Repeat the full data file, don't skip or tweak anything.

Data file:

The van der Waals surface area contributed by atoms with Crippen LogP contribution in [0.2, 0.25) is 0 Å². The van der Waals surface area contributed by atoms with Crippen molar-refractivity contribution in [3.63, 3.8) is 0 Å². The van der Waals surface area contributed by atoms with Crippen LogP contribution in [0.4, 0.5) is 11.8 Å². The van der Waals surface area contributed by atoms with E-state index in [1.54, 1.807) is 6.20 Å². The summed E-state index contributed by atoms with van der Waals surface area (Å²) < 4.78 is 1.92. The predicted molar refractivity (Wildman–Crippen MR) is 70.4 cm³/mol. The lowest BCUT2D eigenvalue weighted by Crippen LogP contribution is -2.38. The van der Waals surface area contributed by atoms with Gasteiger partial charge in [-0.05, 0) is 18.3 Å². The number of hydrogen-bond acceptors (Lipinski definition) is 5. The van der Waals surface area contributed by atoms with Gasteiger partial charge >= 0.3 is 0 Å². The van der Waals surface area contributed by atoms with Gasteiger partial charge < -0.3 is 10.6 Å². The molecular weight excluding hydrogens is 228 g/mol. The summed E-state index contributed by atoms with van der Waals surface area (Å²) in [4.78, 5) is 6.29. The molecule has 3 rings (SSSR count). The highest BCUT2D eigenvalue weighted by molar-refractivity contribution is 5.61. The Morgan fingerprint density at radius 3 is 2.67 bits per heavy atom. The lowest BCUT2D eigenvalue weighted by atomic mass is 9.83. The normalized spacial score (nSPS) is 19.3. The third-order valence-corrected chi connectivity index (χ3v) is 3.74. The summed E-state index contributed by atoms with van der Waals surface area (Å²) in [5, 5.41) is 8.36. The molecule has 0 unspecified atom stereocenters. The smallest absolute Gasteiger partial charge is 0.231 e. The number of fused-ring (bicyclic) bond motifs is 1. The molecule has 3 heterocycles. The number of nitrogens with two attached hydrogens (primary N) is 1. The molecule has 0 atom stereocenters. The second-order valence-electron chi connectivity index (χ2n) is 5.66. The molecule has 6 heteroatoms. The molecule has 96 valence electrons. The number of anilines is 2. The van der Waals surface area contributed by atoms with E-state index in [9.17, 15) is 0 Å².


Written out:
The van der Waals surface area contributed by atoms with Crippen LogP contribution in [0.2, 0.25) is 0 Å². The van der Waals surface area contributed by atoms with Crippen molar-refractivity contribution in [3.63, 3.8) is 0 Å². The van der Waals surface area contributed by atoms with Crippen LogP contribution in [0.4, 0.5) is 11.8 Å². The van der Waals surface area contributed by atoms with E-state index in [1.54, 1.807) is 6.20 Å². The summed E-state index contributed by atoms with van der Waals surface area (Å²) < 4.78 is 1.92. The predicted molar refractivity (Wildman–Crippen MR) is 70.4 cm³/mol. The lowest BCUT2D eigenvalue weighted by Crippen LogP contribution is -2.38. The van der Waals surface area contributed by atoms with Gasteiger partial charge in [-0.05, 0) is 18.3 Å². The number of hydrogen-bond acceptors (Lipinski definition) is 5. The van der Waals surface area contributed by atoms with Gasteiger partial charge >= 0.3 is 0 Å². The van der Waals surface area contributed by atoms with Gasteiger partial charge < -0.3 is 10.6 Å². The molecular weight excluding hydrogens is 228 g/mol. The summed E-state index contributed by atoms with van der Waals surface area (Å²) in [4.78, 5) is 6.29. The molecule has 3 rings (SSSR count). The highest BCUT2D eigenvalue weighted by molar-refractivity contribution is 5.61. The Morgan fingerprint density at radius 3 is 2.67 bits per heavy atom. The lowest BCUT2D eigenvalue weighted by atomic mass is 9.83. The normalized spacial score (nSPS) is 19.3. The third-order valence-corrected chi connectivity index (χ3v) is 3.74. The summed E-state index contributed by atoms with van der Waals surface area (Å²) in [5, 5.41) is 8.36. The molecule has 0 unspecified atom stereocenters. The smallest absolute Gasteiger partial charge is 0.231 e. The number of fused-ring (bicyclic) bond motifs is 1. The molecule has 3 heterocycles. The number of nitrogens with two attached hydrogens (primary N) is 1. The molecule has 0 atom stereocenters. The second-order valence-electron chi connectivity index (χ2n) is 5.66. The molecule has 6 heteroatoms. The molecule has 96 valence electrons. The number of anilines is 2. The van der Waals surface area contributed by atoms with E-state index in [9.17, 15) is 0 Å².